Compagnone, Jr., U.S. Pat. No. 0,157,851 discloses a temporary protective cover for an electrical box having an open front end which includes in one embodiment a plate shaped to enclose the open front end and a pair of wings formed onto the plate for securing the cover onto the electrical box. A line of weakness extends across the rear surface of the plate from the right side edge to the left side edge. A plurality of posts are formed onto the rear surface of the plate and serve to limit movement of the cover when mounted onto the electrical box. The pair of wings are spaced adequately in from the left and right side edges of the plate and extend rearwardly from the rear surface of the plate at an angle away from one another. Each wing is shaped to include a flexible leg and an enlarged foot, the foot including a tapered guiding surface and a substantially flat engagement surface.
Shaffer et al., U.S. Pat. No. 6,538,202 discloses a cover for an electrical outlet box which eliminates the step of cleaning mud, dust, and paint from within the electrical outlet box and from on the made up wires within the electrical outlet box. The cover has a frontal opening, a sidewall surrounding the frontal opening, and opposite screw openings, comprising: a front side portion, a rear side portion, and a peripheral edge portion dimensioned to cover the frontal opening; and, two pegs which extend rearwardly from the rear side portion of the cover, positioned and sized to matingly seat within the screw openings so that the cover may be held over the central opening. In a preferred embodiment of the invention the cover further includes an inwardly recessed central portion, said central portion having an outwardly extending rib so that the cover may be pulled forwardly off the outlet box thereby. The recessed central portion has a rearwardly extending sidewall, opposite portions of which are sized to fit tightly within the interior frontal opening of the electrical outlet box so that the cover may be positioned and secured over the frontal opening thereby.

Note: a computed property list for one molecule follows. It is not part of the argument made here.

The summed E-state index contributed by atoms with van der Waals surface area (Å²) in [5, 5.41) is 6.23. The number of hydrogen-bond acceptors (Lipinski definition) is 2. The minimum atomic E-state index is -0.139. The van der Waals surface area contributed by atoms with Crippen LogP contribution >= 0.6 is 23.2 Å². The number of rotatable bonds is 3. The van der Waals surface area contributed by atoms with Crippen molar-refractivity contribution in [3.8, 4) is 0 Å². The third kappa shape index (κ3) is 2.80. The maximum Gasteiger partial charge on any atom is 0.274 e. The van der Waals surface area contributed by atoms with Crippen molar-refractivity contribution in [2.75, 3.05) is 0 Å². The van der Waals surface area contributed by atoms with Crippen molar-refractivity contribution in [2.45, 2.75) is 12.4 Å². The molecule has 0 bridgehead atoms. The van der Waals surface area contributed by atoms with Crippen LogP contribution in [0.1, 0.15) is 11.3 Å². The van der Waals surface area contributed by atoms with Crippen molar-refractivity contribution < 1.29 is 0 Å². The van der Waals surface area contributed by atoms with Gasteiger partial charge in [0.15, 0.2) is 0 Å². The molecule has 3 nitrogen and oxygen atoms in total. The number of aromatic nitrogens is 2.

Skakun, U.S. Pat. No. 0,056,968 discloses embodiments of an invention having a rim, a deck and a raised portion on the deck to accommodate switch levers and television cable connectors. The rim fits closely around the perimeter of a cover plate and switch or outlet being shielded. The deck is generally parallel to the surface of the cover. Adhesive is applied to areas of the under surface of the deck which overlie the relatively smooth end areas of the cover plate. The shield has flexibility allowing for deflection under finger pressure to bring the adhesives into contact with the cover plate to securely attache the shield to the cover plate. Our prior art search with abstracts described above teaches masking covers of various types including molded or formed covers for switch boxes and the like. However, the prior art fails to teach such a cover configured for alternative frictional mounting onto the face of a switch box, onto the sides of a switch already mounted in the switch box, or onto a bat of a such a switch. The prior art also fails to teach the use of joined covers that may be separated into sets of one, two or more to cover switch boxes capable of accepting plural switches.